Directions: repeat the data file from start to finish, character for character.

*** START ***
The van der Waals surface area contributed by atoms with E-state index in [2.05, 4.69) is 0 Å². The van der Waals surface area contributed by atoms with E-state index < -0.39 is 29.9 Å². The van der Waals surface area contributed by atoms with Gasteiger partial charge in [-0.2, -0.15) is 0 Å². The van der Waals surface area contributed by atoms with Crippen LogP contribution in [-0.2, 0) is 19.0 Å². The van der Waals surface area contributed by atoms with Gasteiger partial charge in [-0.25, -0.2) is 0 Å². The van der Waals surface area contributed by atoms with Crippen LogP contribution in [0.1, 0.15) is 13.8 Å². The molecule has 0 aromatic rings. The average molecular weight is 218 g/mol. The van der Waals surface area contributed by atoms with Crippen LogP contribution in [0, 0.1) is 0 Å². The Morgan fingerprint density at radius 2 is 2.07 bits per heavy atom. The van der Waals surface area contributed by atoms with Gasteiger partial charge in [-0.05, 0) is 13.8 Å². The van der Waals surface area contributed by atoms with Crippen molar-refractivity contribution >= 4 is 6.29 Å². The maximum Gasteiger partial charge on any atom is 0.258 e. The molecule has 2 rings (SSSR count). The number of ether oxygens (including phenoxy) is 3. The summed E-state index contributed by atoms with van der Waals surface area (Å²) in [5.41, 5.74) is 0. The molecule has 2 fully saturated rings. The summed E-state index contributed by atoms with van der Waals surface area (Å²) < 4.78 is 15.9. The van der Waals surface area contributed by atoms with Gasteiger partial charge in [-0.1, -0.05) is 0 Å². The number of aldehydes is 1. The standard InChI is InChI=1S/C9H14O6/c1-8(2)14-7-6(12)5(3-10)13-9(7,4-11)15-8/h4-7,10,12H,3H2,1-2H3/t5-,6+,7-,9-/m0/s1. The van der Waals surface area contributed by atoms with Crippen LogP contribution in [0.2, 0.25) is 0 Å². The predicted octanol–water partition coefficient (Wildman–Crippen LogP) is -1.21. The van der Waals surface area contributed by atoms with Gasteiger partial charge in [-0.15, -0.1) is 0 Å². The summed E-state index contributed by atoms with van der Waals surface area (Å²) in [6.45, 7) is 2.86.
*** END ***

The van der Waals surface area contributed by atoms with E-state index in [2.05, 4.69) is 0 Å². The van der Waals surface area contributed by atoms with E-state index < -0.39 is 29.9 Å². The van der Waals surface area contributed by atoms with Gasteiger partial charge in [-0.2, -0.15) is 0 Å². The van der Waals surface area contributed by atoms with Crippen LogP contribution in [-0.2, 0) is 19.0 Å². The van der Waals surface area contributed by atoms with Gasteiger partial charge in [-0.25, -0.2) is 0 Å². The van der Waals surface area contributed by atoms with Crippen LogP contribution in [0.1, 0.15) is 13.8 Å². The molecule has 0 aromatic rings. The average molecular weight is 218 g/mol. The van der Waals surface area contributed by atoms with Crippen LogP contribution in [0, 0.1) is 0 Å². The Morgan fingerprint density at radius 2 is 2.07 bits per heavy atom. The van der Waals surface area contributed by atoms with Gasteiger partial charge in [-0.05, 0) is 13.8 Å². The van der Waals surface area contributed by atoms with Crippen molar-refractivity contribution >= 4 is 6.29 Å². The maximum Gasteiger partial charge on any atom is 0.258 e. The molecule has 2 rings (SSSR count). The number of ether oxygens (including phenoxy) is 3. The summed E-state index contributed by atoms with van der Waals surface area (Å²) in [5.41, 5.74) is 0. The molecule has 2 fully saturated rings. The summed E-state index contributed by atoms with van der Waals surface area (Å²) < 4.78 is 15.9. The van der Waals surface area contributed by atoms with Gasteiger partial charge in [-0.1, -0.05) is 0 Å². The number of aldehydes is 1. The standard InChI is InChI=1S/C9H14O6/c1-8(2)14-7-6(12)5(3-10)13-9(7,4-11)15-8/h4-7,10,12H,3H2,1-2H3/t5-,6+,7-,9-/m0/s1. The van der Waals surface area contributed by atoms with Crippen LogP contribution in [0.2, 0.25) is 0 Å². The predicted octanol–water partition coefficient (Wildman–Crippen LogP) is -1.21. The van der Waals surface area contributed by atoms with Gasteiger partial charge in [-0.15, -0.1) is 0 Å². The summed E-state index contributed by atoms with van der Waals surface area (Å²) in [6.45, 7) is 2.86.